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31 Rain and Drought of the last Eight Seasons in India. [Arari,

Calcutta, Madras, Bombay, Dehli,
inches, inches. inches. inches.

1831 58.78 40-30 99-64 -- - 1832 50°25 20:07 78-20 To obtain the average varia

1833 00:30 36'99 71°00 14:15 tion, let us take the maximum 1834 68-73 40-17 66'59 36-85 - 13.5 g.o.) 37.3, j ..., and minimum at each place, and 1839 45-66 47-59 87-99 33:00 divide the whole difference beto to 1937 to 1933 t th 1838 53°02 54°33 50-78 20:31 ween them into one thousand parts; then for the number itself substitute the proportional part of the difference. 1835 1837 Thus at Calcutta we have --- --- -- 85-50 43.66 1835 1837 These will by the proposed substitution become ... 1000 000

and the whole will stand thus:–

Calcutta. Madras. Bombay. Dehli. Average.

1831 362 295 769 - - 475 - 1832 158 000 441 -- 200 — It appears from this average 1833 400 246 452 137 309 that the minimum has recurred 1834 600 293 401 1000 573 - - - - - -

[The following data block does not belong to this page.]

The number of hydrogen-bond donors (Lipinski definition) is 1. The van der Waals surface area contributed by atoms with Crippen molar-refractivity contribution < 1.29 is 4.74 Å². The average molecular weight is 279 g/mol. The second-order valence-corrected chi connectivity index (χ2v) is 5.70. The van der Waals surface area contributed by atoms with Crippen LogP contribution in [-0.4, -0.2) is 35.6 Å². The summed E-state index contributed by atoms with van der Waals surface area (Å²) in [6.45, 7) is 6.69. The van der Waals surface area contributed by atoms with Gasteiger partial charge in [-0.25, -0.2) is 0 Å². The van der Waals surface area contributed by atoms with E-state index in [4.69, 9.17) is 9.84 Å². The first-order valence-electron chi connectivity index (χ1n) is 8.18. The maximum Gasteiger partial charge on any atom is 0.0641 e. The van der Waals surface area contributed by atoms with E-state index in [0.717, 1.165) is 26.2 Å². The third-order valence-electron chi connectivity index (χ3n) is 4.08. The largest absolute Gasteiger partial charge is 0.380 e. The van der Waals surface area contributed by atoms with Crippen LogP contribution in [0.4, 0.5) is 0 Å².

1835 1000 250 352 652 563 in five years, which is a period 1836 050 401 635 929. 504 somewhat shorter than we should

1837 ()00 425 376 000 200 1838 225 499 216 371 328 have been led to expect from

an examination of the prices of corn for many years back.

I have before stated, as one of the results of such an examination, that there was a more perfect recurrence at the end of fifty six years than at any other period. Thus comparing together different years with that interval between them, we have the following:—

Marim ; or years l ...... 1815...... 1822-23...... 1829...... 1835-36

of abundance. J ...... 1759...... 1767 ......... 1773 Minim: or years \ ......... 1819-20...... 1826......... 1832 of scarcity. ............ 1763 ...... 1770......... 1776

In searching for data to elucidate this part of the subject, I obtained sight of an old manuscript Register in the Surveyor General's Office, from which I was enabled to compare the annual amounts of rain for the last eight seasons with those fifty-six years before. The Register appears to be imperfect, and, unfortunately, to have been kept by an illiterate person. The daily entries begin towards the latter end of 1776, but, from a note we learn what had been the annual amount of rain both in that year, and in the year previous. I here subjoin them, and place by the side of each the depths registered 56 years afterwards,